Just Looking For A Signature Does Not Answer How to tell a Real Lithograph from a Print.

As with any printing process, you can fake a signature. What is a little harder to fake is the hand signed and numbering that most hand made lithographs have which are applied by the artist.

They will usually be a little deeper into the paper as you would when writing on any paper and in most cases the artist will also sign the reverse (back) of the print by hand. The same applies to when you see “HC” or other cryptic initials on your print which I will go into more detail below.

A signature on the reverse is something a printer will not bother with when creating a mechanical print unless they are out there to create a forgery. In that case you are dealing with a different beast.

Lithographic Stone
Lithographic Stone – Source Wikipedia

What does ‘HC’ Mean on a Lithograph Print

HC‘ is one of many common and standard annotations used by artists and print houses when producing not only Lithographs but Art Prints in general. Annotations usually exist within the margins of a print and you might be wondering what they mean.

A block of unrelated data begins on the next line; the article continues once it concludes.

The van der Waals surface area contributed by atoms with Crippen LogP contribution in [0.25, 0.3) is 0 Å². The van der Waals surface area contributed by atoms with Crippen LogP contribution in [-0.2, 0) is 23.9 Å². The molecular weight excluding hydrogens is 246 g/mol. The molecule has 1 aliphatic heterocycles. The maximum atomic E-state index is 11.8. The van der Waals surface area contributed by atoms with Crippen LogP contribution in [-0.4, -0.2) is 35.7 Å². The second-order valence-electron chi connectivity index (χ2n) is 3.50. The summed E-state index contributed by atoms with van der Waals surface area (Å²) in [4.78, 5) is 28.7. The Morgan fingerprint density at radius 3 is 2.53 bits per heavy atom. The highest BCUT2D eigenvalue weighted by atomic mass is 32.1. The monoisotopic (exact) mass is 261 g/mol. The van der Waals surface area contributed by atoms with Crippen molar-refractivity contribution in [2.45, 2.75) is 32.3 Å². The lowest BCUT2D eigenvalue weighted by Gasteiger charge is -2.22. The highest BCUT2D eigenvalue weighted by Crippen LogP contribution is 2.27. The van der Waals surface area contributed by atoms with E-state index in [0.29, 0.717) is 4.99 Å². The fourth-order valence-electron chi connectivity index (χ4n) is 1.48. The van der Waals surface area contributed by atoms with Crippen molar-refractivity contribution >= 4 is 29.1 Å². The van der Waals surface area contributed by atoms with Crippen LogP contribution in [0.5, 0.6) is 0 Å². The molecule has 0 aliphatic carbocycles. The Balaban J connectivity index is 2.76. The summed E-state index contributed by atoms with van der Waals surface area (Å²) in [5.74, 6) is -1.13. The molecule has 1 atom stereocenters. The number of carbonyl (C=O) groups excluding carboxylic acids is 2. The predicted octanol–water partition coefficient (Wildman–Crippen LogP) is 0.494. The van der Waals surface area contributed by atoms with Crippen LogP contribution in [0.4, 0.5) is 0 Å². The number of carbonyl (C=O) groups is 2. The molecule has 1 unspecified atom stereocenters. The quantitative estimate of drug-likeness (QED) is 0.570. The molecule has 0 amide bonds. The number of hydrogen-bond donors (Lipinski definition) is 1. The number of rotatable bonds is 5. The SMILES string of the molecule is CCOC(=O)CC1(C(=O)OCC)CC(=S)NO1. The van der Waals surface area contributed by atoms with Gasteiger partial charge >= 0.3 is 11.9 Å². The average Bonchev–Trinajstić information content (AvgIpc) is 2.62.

Most professionally made prints are signed and numbered by the artist with their edition, usually shown as a fraction of a total print run e.g. 2/250 means it is the 2nd print out of 250 in the print run.

In addition to the print run and edition, you may also see the following abbreviated annotations from A-Z:

Art Print Annotations

A.P.  Or A/P or P.A. Or E.A. These are all annotations to signify ”Artist’s Proof”. Artist Proofs are the first cut of prints developed by the artist and to be used by the artist as they need. Sometimes they would be left unnumbered and tend to be more valuable.

You may also see some prints say E.A. (French: épreuve d’artiste) which also means Artist’s Proof. This is the French annotation used by more classically trained artists.